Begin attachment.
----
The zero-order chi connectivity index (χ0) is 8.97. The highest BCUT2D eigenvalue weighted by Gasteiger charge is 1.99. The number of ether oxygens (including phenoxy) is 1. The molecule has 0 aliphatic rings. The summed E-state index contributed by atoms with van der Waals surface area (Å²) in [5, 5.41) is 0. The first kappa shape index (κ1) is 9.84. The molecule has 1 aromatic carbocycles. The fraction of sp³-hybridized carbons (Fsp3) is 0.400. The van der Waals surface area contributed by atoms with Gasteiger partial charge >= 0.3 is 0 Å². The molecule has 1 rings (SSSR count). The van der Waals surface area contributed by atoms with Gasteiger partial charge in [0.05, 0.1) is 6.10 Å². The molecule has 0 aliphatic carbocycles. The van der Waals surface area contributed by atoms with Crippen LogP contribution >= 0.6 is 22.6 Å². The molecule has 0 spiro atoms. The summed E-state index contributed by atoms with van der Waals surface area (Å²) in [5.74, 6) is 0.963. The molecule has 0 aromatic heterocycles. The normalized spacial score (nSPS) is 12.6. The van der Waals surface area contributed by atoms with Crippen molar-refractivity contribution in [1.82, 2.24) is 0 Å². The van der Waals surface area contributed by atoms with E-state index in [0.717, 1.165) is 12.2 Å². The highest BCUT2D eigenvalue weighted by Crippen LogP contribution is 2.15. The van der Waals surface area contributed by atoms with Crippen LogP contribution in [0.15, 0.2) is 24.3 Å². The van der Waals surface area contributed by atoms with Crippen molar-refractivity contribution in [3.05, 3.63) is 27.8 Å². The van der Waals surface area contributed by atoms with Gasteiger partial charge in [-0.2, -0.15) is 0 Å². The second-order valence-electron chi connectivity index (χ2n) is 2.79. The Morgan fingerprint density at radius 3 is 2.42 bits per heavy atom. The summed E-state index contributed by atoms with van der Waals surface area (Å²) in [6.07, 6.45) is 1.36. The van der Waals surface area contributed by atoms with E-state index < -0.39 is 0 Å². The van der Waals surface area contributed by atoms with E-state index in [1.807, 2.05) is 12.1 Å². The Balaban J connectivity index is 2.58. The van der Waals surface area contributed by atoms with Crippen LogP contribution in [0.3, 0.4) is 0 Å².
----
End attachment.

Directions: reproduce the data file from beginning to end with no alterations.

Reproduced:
The zero-order chi connectivity index (χ0) is 8.97. The highest BCUT2D eigenvalue weighted by Gasteiger charge is 1.99. The number of ether oxygens (including phenoxy) is 1. The molecule has 0 aliphatic rings. The summed E-state index contributed by atoms with van der Waals surface area (Å²) in [5, 5.41) is 0. The first kappa shape index (κ1) is 9.84. The molecule has 1 aromatic carbocycles. The fraction of sp³-hybridized carbons (Fsp3) is 0.400. The van der Waals surface area contributed by atoms with Gasteiger partial charge >= 0.3 is 0 Å². The molecule has 1 rings (SSSR count). The van der Waals surface area contributed by atoms with Gasteiger partial charge in [0.05, 0.1) is 6.10 Å². The molecule has 0 aliphatic carbocycles. The van der Waals surface area contributed by atoms with Crippen LogP contribution >= 0.6 is 22.6 Å². The molecule has 0 spiro atoms. The summed E-state index contributed by atoms with van der Waals surface area (Å²) in [5.74, 6) is 0.963. The molecule has 0 aromatic heterocycles. The normalized spacial score (nSPS) is 12.6. The van der Waals surface area contributed by atoms with Crippen molar-refractivity contribution in [1.82, 2.24) is 0 Å². The van der Waals surface area contributed by atoms with E-state index in [0.717, 1.165) is 12.2 Å². The highest BCUT2D eigenvalue weighted by Crippen LogP contribution is 2.15. The van der Waals surface area contributed by atoms with Crippen LogP contribution in [0.15, 0.2) is 24.3 Å². The van der Waals surface area contributed by atoms with Crippen molar-refractivity contribution in [3.05, 3.63) is 27.8 Å². The van der Waals surface area contributed by atoms with Gasteiger partial charge in [-0.2, -0.15) is 0 Å². The second-order valence-electron chi connectivity index (χ2n) is 2.79. The Morgan fingerprint density at radius 3 is 2.42 bits per heavy atom. The summed E-state index contributed by atoms with van der Waals surface area (Å²) in [6.07, 6.45) is 1.36. The van der Waals surface area contributed by atoms with E-state index < -0.39 is 0 Å². The van der Waals surface area contributed by atoms with E-state index in [1.807, 2.05) is 12.1 Å². The Balaban J connectivity index is 2.58. The van der Waals surface area contributed by atoms with Crippen LogP contribution in [0.3, 0.4) is 0 Å².